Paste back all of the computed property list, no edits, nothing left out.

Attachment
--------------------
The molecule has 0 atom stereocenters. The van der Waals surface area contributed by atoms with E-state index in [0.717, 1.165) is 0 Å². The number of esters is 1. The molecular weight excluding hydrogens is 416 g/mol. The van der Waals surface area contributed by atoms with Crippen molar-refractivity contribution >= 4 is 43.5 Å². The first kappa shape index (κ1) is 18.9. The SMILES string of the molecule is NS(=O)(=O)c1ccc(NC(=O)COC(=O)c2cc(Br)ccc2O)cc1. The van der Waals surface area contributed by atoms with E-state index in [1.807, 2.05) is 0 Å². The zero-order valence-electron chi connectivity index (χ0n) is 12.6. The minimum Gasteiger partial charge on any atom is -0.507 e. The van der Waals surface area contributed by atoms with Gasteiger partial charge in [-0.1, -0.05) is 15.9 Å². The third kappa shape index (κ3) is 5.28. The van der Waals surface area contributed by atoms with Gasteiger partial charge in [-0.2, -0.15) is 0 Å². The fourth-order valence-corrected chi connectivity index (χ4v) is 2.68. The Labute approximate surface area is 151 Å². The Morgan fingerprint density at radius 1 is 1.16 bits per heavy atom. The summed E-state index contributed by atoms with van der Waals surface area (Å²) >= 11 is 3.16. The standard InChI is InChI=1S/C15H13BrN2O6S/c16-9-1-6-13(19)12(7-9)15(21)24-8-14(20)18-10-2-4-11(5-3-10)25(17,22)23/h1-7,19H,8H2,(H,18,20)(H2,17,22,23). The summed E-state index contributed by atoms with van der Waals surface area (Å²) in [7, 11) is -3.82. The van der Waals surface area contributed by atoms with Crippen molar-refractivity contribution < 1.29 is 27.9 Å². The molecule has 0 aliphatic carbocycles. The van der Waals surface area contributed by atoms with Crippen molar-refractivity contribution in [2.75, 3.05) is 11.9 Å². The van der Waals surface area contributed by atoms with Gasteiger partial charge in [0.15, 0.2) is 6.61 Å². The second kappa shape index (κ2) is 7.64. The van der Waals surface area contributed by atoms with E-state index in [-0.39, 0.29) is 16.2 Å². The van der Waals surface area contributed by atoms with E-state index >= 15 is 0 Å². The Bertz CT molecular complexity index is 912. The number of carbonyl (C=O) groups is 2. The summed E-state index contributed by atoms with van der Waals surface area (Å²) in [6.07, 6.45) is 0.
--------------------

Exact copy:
The molecule has 0 atom stereocenters. The van der Waals surface area contributed by atoms with E-state index in [0.717, 1.165) is 0 Å². The number of esters is 1. The molecular weight excluding hydrogens is 416 g/mol. The van der Waals surface area contributed by atoms with Crippen molar-refractivity contribution >= 4 is 43.5 Å². The first kappa shape index (κ1) is 18.9. The SMILES string of the molecule is NS(=O)(=O)c1ccc(NC(=O)COC(=O)c2cc(Br)ccc2O)cc1. The van der Waals surface area contributed by atoms with E-state index in [1.807, 2.05) is 0 Å². The zero-order valence-electron chi connectivity index (χ0n) is 12.6. The minimum Gasteiger partial charge on any atom is -0.507 e. The van der Waals surface area contributed by atoms with Gasteiger partial charge in [-0.1, -0.05) is 15.9 Å². The third kappa shape index (κ3) is 5.28. The van der Waals surface area contributed by atoms with Gasteiger partial charge in [-0.2, -0.15) is 0 Å². The fourth-order valence-corrected chi connectivity index (χ4v) is 2.68. The Labute approximate surface area is 151 Å². The Morgan fingerprint density at radius 1 is 1.16 bits per heavy atom. The summed E-state index contributed by atoms with van der Waals surface area (Å²) >= 11 is 3.16. The standard InChI is InChI=1S/C15H13BrN2O6S/c16-9-1-6-13(19)12(7-9)15(21)24-8-14(20)18-10-2-4-11(5-3-10)25(17,22)23/h1-7,19H,8H2,(H,18,20)(H2,17,22,23). The summed E-state index contributed by atoms with van der Waals surface area (Å²) in [7, 11) is -3.82. The van der Waals surface area contributed by atoms with Crippen molar-refractivity contribution < 1.29 is 27.9 Å². The molecule has 0 aliphatic carbocycles. The van der Waals surface area contributed by atoms with Crippen molar-refractivity contribution in [2.75, 3.05) is 11.9 Å². The van der Waals surface area contributed by atoms with Gasteiger partial charge in [0.15, 0.2) is 6.61 Å². The second kappa shape index (κ2) is 7.64. The van der Waals surface area contributed by atoms with E-state index in [-0.39, 0.29) is 16.2 Å². The van der Waals surface area contributed by atoms with E-state index >= 15 is 0 Å². The Bertz CT molecular complexity index is 912. The number of carbonyl (C=O) groups is 2. The summed E-state index contributed by atoms with van der Waals surface area (Å²) in [6.07, 6.45) is 0.